It’s been an interesting day here in Washington D.C. The Wilson Center today discussed the growth of Venezuela’s illegal economies and its impact on peace and regional stability. Also, George Washington University’s (GWU) Program on Extremism today presented on domestic terrorism. Their presentation addressed both contemporary knowledge in understanding domestic terrorism and the domestic terrorism proposals currently sitting in the House. Their talk was illustrative of how challenging the issue of domestic terrorism is from a political and legal perspective. Without some cohesive political and legal reform, domestic terrorism will remain an increasingly difficult issue to tackle. Understanding the nexus between illicit economies and terrorist groups is an important factor in further mitigating the fear and damages incurred by terrorists. As the Wilson Center presentation noted, groups like the FARC and ELN are reliant on Venezuela’s illicit gold economy. Just like licit organizations, terrorist groups are reliant on income to fund themselves. This is also true of domestic terrorist groups. In the case of the U.S., however, American law enforcement is limited in how they can approach domestic terrorism. This is problematic as GWU’s Project extremism noted in a tweet earlier today stating “some of our domestic terrorists are traveling overseas and receiving training.” This means that domestic terrorism can be influenced by foreign terrorist organizations which are receiving funding through illicit means.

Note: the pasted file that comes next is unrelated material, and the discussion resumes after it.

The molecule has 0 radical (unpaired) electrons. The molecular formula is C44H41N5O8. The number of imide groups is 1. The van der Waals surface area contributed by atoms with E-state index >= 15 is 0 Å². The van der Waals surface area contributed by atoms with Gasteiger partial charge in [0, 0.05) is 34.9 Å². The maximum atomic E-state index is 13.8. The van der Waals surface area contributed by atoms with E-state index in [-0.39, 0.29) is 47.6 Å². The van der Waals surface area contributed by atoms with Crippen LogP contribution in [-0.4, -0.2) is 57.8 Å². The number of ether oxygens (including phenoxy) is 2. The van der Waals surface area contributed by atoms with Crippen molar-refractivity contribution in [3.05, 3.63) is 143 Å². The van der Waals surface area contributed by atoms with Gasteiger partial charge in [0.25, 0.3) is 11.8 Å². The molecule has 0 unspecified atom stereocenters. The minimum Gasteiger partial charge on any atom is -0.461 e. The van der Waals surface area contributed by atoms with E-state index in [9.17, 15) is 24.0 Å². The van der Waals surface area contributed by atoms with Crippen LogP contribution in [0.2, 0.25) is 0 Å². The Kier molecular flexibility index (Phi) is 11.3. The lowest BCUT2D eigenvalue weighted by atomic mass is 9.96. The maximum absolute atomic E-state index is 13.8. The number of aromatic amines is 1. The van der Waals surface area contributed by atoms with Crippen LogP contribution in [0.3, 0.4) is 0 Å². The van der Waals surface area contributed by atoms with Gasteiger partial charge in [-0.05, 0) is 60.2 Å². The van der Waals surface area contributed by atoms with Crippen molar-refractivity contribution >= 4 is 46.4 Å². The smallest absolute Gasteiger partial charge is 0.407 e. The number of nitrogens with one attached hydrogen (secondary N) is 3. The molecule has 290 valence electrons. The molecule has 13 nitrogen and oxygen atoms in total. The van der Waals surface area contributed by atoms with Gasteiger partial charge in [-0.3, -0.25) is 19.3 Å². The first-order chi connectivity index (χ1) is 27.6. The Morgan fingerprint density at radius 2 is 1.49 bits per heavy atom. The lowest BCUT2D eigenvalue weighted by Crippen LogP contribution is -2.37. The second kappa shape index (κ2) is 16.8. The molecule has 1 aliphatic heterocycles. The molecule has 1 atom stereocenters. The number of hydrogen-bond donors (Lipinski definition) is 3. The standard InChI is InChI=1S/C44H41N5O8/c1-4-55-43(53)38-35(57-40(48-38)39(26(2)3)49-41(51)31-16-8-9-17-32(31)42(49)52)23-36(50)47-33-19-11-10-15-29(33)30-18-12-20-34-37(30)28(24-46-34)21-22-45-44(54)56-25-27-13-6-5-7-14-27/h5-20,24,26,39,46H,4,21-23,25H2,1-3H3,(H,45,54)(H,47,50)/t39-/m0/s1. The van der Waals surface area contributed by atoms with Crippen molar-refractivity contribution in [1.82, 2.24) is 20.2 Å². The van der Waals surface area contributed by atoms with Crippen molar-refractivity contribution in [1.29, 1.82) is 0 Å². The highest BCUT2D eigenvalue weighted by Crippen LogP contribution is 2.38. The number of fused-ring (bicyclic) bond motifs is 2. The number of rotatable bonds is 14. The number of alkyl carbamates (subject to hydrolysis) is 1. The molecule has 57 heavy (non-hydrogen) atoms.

The interconnected nature of these two discussions reveal how integral a part they are in furthering our understanding of terrorism and the dynamics which motivate and perpetuate them.